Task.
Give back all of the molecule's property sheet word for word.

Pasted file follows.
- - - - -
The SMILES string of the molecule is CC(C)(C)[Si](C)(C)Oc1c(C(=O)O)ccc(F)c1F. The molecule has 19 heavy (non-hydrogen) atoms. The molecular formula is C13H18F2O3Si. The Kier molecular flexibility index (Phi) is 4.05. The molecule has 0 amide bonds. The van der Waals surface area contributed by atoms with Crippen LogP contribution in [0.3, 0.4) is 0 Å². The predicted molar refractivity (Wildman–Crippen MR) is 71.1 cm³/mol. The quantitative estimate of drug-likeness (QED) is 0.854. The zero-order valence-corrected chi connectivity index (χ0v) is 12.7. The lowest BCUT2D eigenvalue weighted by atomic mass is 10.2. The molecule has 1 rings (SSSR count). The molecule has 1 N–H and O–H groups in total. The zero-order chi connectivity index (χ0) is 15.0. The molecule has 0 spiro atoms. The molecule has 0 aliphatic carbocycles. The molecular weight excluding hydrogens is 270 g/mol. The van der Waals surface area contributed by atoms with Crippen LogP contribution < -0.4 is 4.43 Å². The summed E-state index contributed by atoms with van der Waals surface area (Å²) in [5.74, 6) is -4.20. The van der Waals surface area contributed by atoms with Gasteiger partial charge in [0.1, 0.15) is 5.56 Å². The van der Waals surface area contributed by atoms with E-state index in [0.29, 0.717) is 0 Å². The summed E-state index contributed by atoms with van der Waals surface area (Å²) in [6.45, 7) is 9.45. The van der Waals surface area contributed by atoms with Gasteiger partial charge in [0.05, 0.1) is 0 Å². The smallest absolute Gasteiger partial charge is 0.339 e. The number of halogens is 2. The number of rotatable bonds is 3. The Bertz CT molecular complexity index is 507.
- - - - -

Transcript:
The SMILES string of the molecule is CC(C)(C)[Si](C)(C)Oc1c(C(=O)O)ccc(F)c1F. The molecule has 19 heavy (non-hydrogen) atoms. The molecular formula is C13H18F2O3Si. The Kier molecular flexibility index (Phi) is 4.05. The molecule has 0 amide bonds. The van der Waals surface area contributed by atoms with Crippen LogP contribution in [0.3, 0.4) is 0 Å². The predicted molar refractivity (Wildman–Crippen MR) is 71.1 cm³/mol. The quantitative estimate of drug-likeness (QED) is 0.854. The zero-order valence-corrected chi connectivity index (χ0v) is 12.7. The lowest BCUT2D eigenvalue weighted by atomic mass is 10.2. The molecule has 1 rings (SSSR count). The molecule has 1 N–H and O–H groups in total. The zero-order chi connectivity index (χ0) is 15.0. The molecule has 0 spiro atoms. The molecule has 0 aliphatic carbocycles. The molecular weight excluding hydrogens is 270 g/mol. The van der Waals surface area contributed by atoms with Crippen LogP contribution < -0.4 is 4.43 Å². The summed E-state index contributed by atoms with van der Waals surface area (Å²) in [5.74, 6) is -4.20. The van der Waals surface area contributed by atoms with Gasteiger partial charge in [0.1, 0.15) is 5.56 Å². The van der Waals surface area contributed by atoms with E-state index in [0.29, 0.717) is 0 Å². The summed E-state index contributed by atoms with van der Waals surface area (Å²) in [6.45, 7) is 9.45. The van der Waals surface area contributed by atoms with Gasteiger partial charge in [0.05, 0.1) is 0 Å². The smallest absolute Gasteiger partial charge is 0.339 e. The number of halogens is 2. The number of rotatable bonds is 3. The Bertz CT molecular complexity index is 507.